Posted Monday morning, March 19, 2018.
“Another beautiful, warm day. F had his usual morning, with me reading the paper by the window, while he had his breakfast [and] read all the war dispatches in 2 or 3 papers---He has the whole Western front in Europe in his head, knows exactly where each army is at any one moment. He says he has to, for sometimes he has to make decisions about operations. I was surprised at this, thinking that Eisenhower would have the final say about such things, but F explained it this way: Some time ago Eisenhower mad a forward movement in the southern part of the line. Winston Churchill promptly cabled F a protest….F, knowing what the plans were, sent an explanation to W.S.C. backing up Eisenhower.”---Daisy Suckley, Franklin Roosevelt’s cousin and companion and confidante writing from the Little White House in Warm Springs, Georgia where FDR had gone to get over “a cold”, April 10, 1945, two days before FDR suffered the cerebral hemorrhage that killed him.
Returning from Yalta, Churchill thought all might be well. “The impression I brought back from the Crimea, and from all my other contacts, is that Marshal Stalin and the Soviet leaders wish to live in honorable friendship and equality with the Western Democracies…,” he told the House of Commons. Privately, Churchill said: “Poor Neville Chamberlain believed he could trust Hitler. He was wrong. But I don’t think I’m wrong about Stalin.” When it turned out that the facts did not support those hopeful words, Churchill would be the first to take a strong stand against the spread of communism. He would have agreed with Eleanor’s assessment of Roosevelt’s view that politics and diplomacy are stories without end, requiring constant attention, keen thinking, and an appreciation of complexity.---from “Franklin and Winston: An Intimate Portrait of an Epic Friendship” by Jon Meacham.
[President Trump] has complained that [National Security Advisor H.R. McMaster] is too rigid and that his briefings go on too long and seem irrelevant. --- Trump decides to remove national security adviser, and others may follow, Washington Post, March 15, 2018.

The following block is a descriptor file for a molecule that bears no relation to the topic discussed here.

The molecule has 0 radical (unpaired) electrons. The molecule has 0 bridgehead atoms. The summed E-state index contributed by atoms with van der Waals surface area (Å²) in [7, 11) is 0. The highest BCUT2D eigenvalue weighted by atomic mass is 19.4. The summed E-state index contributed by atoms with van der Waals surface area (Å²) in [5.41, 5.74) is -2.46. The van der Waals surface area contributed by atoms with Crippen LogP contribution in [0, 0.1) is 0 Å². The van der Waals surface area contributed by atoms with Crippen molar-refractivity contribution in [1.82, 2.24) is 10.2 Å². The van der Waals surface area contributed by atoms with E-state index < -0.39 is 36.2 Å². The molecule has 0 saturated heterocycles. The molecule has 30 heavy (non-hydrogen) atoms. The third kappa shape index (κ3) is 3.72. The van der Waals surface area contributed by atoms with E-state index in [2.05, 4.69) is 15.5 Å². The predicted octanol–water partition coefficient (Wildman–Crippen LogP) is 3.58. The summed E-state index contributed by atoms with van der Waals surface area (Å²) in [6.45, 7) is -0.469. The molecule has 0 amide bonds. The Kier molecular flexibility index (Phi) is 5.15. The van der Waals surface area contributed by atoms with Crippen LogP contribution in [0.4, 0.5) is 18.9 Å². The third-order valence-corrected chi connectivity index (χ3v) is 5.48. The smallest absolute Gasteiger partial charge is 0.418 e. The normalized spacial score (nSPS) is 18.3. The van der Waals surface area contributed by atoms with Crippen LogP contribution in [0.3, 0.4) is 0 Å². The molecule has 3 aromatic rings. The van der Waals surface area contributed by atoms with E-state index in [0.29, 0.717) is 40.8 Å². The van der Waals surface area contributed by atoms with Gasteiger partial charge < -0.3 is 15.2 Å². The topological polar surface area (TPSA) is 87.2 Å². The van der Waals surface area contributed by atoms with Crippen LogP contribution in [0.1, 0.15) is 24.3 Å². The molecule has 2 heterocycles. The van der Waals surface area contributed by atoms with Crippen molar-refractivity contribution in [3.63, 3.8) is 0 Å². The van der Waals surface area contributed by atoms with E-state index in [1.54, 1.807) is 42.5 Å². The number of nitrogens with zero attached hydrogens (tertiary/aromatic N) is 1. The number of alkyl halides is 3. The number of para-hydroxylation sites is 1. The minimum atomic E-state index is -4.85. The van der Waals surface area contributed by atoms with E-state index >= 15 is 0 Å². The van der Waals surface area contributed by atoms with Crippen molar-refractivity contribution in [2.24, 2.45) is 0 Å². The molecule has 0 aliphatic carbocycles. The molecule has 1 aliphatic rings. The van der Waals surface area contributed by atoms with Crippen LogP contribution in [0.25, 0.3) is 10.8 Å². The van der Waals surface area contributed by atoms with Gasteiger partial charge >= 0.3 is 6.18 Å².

In case you haven’t been able to tell, I’ve been reading “Franklin and Winston”, Jon Meacham’s moving and involving dual portrait of Roosevelt and Churchill during their years of friendship and partnership as leaders of the Western Democracies in their fight against the Axis during World War II. Actually, I’ve been listening to it with Ken during our car travels hither and yon over the past month or so, and we’ve nearly reached the end. We’re at the point where Roosevelt is dying. He doesn’t know it yet or won’t admit it. As far as he’s concerned, he’s only suffering from a bad cold that he’ll get over after a working vacation at the Little White House in Warm Springs. The people around him see him failing but they deny it too. But he’s weak and growing weaker, and as he does, the worser aspects of his personality are coming to the fore.
Mostly it’s some expression of his vanity, of which he had plenty. FDR had his vices and flaws and weaknesses, like all of us. It’s a question whether great men and women possess greater virtues and vices commensurate with their greatness or whether they just have greater opportunity to express and indulge both and greater power to express and indulge them to greater effect. Whichever it is, vices are easier to express and indulge.They don’t require work. Virtue, though, uses up energy and strength, and FDR was being drained of both.
He’s irascible, easily irritated, impatient, demanding, jealous of attention, sometimes petty, selfish, subject to sudden bouts of low spirits that could be described as sulking. Just what you’d expect in a sick old man but traits and behavior that marked his character even when he was young and healthy. Only the compensatory virtues and strengths are harder for him to muster. But he does muster them.